I believe that sharing the important aspects of one's beliefs and traditions is an essential part of self-expression. We should all be taught how to communicate our religion or lifestance effectively so as to better encourage and welcome dialogue and discussion. Sometimes, though, when we focus on "getting it right" and acting as good ambassadors of our beliefs (which is an issue on which I hope to write an entirely separate post quite soon) we don't devote enough attention to the other side of this process: we don't listen very well.
I know that my students who attend interfaith council meetings have the absolute best intentions when it comes to having an open mind and learning more about one another and one another's faith traditions, and so I in no way mean to disparage the efforts they go to in order to demonstrate their genuine enthusiasm for multireligious education. It might even be this excitement that eventually gets in the way of better listening. While listening to someone describe a tradition or a rite or a belief, when actively trying to understand it as quickly as possible, we translate it into our own language. This happens a lot faster than we might realize.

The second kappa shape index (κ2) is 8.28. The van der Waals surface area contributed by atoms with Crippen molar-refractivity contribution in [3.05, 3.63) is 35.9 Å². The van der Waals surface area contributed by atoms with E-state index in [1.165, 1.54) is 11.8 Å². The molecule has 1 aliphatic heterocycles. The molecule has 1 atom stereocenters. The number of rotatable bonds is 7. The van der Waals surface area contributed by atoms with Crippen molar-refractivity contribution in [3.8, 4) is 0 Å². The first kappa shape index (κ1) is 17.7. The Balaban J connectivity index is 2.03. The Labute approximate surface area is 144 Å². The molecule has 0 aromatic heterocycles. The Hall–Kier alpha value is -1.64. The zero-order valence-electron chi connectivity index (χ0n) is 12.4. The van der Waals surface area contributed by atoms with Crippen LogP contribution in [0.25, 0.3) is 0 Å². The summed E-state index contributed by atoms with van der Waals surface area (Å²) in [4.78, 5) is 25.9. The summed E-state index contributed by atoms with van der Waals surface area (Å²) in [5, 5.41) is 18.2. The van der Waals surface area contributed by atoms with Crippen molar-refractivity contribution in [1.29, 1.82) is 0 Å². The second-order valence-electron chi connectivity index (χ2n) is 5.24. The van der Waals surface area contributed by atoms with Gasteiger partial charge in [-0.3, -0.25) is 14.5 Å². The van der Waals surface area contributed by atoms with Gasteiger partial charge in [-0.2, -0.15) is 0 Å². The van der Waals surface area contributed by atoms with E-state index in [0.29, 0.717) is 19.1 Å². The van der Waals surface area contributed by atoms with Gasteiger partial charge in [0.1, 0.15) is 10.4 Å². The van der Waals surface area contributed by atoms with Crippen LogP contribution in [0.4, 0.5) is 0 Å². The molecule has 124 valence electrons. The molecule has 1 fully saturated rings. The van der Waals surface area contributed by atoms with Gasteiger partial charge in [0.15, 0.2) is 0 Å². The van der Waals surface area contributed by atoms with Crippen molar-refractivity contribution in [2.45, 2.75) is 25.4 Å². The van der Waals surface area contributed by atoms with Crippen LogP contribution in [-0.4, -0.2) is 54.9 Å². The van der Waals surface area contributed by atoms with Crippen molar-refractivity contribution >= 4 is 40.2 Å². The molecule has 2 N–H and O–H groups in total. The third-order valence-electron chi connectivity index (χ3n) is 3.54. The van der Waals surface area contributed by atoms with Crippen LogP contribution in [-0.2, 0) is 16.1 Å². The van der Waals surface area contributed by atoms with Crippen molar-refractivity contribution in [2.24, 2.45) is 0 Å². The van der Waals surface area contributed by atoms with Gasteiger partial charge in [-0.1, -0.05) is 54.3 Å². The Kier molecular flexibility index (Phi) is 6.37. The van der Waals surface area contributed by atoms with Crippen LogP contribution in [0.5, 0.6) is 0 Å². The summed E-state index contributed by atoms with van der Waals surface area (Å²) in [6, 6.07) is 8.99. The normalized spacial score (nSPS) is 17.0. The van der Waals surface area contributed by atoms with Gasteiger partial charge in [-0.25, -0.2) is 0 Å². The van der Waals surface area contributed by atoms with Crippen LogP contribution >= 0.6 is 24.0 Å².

Earlier this week, for an exercise during our weekly interfaith meeting, we set up 9 banners depicting major symbols of Bahaism, Buddhism, Christianity, Hinduism, Islam, Jainism, Judaism, Sikhism, and Unitarian Universalism. On the back of each banner was a description of the symbol and its relevance to the religious tradition, written by previous students of that particular religion, using language that those students felt was most appropriate and effective for communicating the nature of the symbol and the tradition to others. The exercise was simple. One student would read the description on the back and then teach another student about that banner. The second student would then turn to a third student and teach them about the banner, and so on and so forth, until every student had been both teacher and student for all nine religions.